How Low Can Trump Go?

(AP Photo/Mel Evans)

Those waiting for Donald Trump’s “pivot” to becoming a normal political candidate, and those waiting for his support to entirely crater so that Hillary is elected by acclamation, are both going to have a long wait:


After one of the worst weeks of his campaign, the Republican nominee only trails Hillary Clinton by eight points in the new Washington Post-ABC News poll of registered voters.

Last month — before both conventions, before he picked an unwinnable fight with Gold Star parents and before he spent days pointedly refusing to endorse a trio of top Republicans — Trump trailed by four points. (The margin of sampling error happens to be plus or minus 4 percent.)

Three in four registered voters disapproved of how the billionaire handled criticism from Khizr and Ghazala Khan. Just 13 percent approved of his back-and-forth with the Muslim American couple whose Army captain son was killed in Iraq.

This is about as one-sided as any assessment can get for a major-party candidate’s actions so close to a general election. Yet Trump still gets 42 percent to Clinton’s 50 percent in the horse race.

Um… the Khans picked a fight with Trump and used the memory of a man who’s been dead for twelve years as a stick with which to pound Trump’s entirely sensible proposal to examine Muslim immigration more carefully — something that is both constitutional and necessary. But on to the larger point:

Hillary and the krack kadres of kampaign konsultants can spend a fortune on media ad buys in order to drive up Trump’s negatives (already sky-high) and drive down his support, but the fact is, it won’t matter a bit. Trump has nowhere to go but up. And that is driving them crazy. Because:


— Clinton, like Trump, is historically unpopular.

The Democratic nominee’s favorability improved in the wake of her coronation in Philadelphia. She’s now viewed favorably by 46 percent of registered voters, up from 40 percent last month. But 52 percent still view her unfavorably. And most of those view her very unfavorably.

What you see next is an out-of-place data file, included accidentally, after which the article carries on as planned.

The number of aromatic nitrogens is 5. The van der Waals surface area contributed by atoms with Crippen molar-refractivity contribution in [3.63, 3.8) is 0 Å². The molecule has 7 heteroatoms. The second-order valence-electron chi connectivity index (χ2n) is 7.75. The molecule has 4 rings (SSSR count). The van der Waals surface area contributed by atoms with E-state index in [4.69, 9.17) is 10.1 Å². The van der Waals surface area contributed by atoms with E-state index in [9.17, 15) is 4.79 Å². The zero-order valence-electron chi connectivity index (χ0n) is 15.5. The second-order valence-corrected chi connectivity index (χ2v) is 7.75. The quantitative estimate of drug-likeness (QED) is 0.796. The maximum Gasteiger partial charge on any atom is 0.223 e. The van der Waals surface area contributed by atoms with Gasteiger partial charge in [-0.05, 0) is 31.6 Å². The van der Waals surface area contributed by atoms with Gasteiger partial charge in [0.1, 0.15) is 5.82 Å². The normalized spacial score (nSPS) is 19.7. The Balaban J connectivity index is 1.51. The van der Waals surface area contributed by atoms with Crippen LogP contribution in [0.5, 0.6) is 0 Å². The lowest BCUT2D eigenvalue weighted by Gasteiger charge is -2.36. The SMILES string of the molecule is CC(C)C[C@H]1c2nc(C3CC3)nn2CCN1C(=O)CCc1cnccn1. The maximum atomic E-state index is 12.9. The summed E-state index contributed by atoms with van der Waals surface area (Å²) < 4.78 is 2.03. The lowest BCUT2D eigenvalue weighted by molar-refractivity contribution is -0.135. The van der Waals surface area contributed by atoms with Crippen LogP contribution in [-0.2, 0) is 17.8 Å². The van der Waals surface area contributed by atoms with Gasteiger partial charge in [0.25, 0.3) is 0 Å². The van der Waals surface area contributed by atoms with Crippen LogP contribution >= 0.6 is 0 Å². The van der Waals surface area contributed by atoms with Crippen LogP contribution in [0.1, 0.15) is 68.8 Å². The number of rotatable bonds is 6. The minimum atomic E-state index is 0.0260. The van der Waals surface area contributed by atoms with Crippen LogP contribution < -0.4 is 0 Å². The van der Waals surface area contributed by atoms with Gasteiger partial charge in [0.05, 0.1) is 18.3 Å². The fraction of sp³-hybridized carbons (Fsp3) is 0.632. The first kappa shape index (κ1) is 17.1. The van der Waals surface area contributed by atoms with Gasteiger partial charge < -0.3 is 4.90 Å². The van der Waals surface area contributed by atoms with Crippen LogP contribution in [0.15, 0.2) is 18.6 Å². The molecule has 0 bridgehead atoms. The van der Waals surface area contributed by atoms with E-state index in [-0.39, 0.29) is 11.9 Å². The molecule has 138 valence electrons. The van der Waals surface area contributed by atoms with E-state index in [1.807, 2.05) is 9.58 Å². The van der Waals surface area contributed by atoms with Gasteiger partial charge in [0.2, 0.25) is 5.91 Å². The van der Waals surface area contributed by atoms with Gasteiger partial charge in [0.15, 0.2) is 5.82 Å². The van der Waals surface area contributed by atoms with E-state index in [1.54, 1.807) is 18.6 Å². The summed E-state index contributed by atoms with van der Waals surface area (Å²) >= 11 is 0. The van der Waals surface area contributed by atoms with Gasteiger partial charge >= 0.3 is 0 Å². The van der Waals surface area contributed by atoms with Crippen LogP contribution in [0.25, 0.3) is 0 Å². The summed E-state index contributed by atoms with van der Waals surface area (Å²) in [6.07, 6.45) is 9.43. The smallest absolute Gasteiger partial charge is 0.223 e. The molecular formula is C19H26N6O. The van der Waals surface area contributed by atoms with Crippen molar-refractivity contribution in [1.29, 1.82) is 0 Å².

Six in 10 registered voters say Clinton is not honest and trustworthy, and 65 percent say she’s too willing to bend the rules.

Most Republicans loathe Clinton. Six in 10 GOP voters in our poll say they are dissatisfied with their choices, and 56 percent of Trump’s supporters say they support him primarily because they oppose Clinton. Like many of the metrics mentioned above, this is unchanged from last month. (On the other side, half of Clinton’s voters say they are supporting her mainly to oppose Trump.)

Meanwhile, The Nation frets:

The final problem is one everyone knows: the uniqueness of Trump himself. All of political science is based on history, on the idea that patterns in the past will continue in the future. It makes sense: people who voted for Obama in 2008 and 2012 are unlikely to vote for Trump this year. But Trump is so different from every other candidate in the recent past that pundits fear he could break out of the historic patterns of voting.

That’s pretty much what happened in the primaries, when so many experts said with great conviction that Trump couldn’t win. Their reasoning was strong: he had no ground game, no field operation working to get his supporters to the polls on election day; he had no TV ads, which candidates all consider essential; he wasn’t raising money, or spending it. He had no real campaign organization and no experience in politics. In the past, candidates like that never won. But of course the Republican primaries were different this time.

But here’s the thing: the problem with the predictions about the Republican primaries wasn’t actually the polls. The polls’ predictions were largely borne out by the results. In fact, the problem was that the pundits were ignoring the polls.


We’re in uncharted territory here folks; enjoy.




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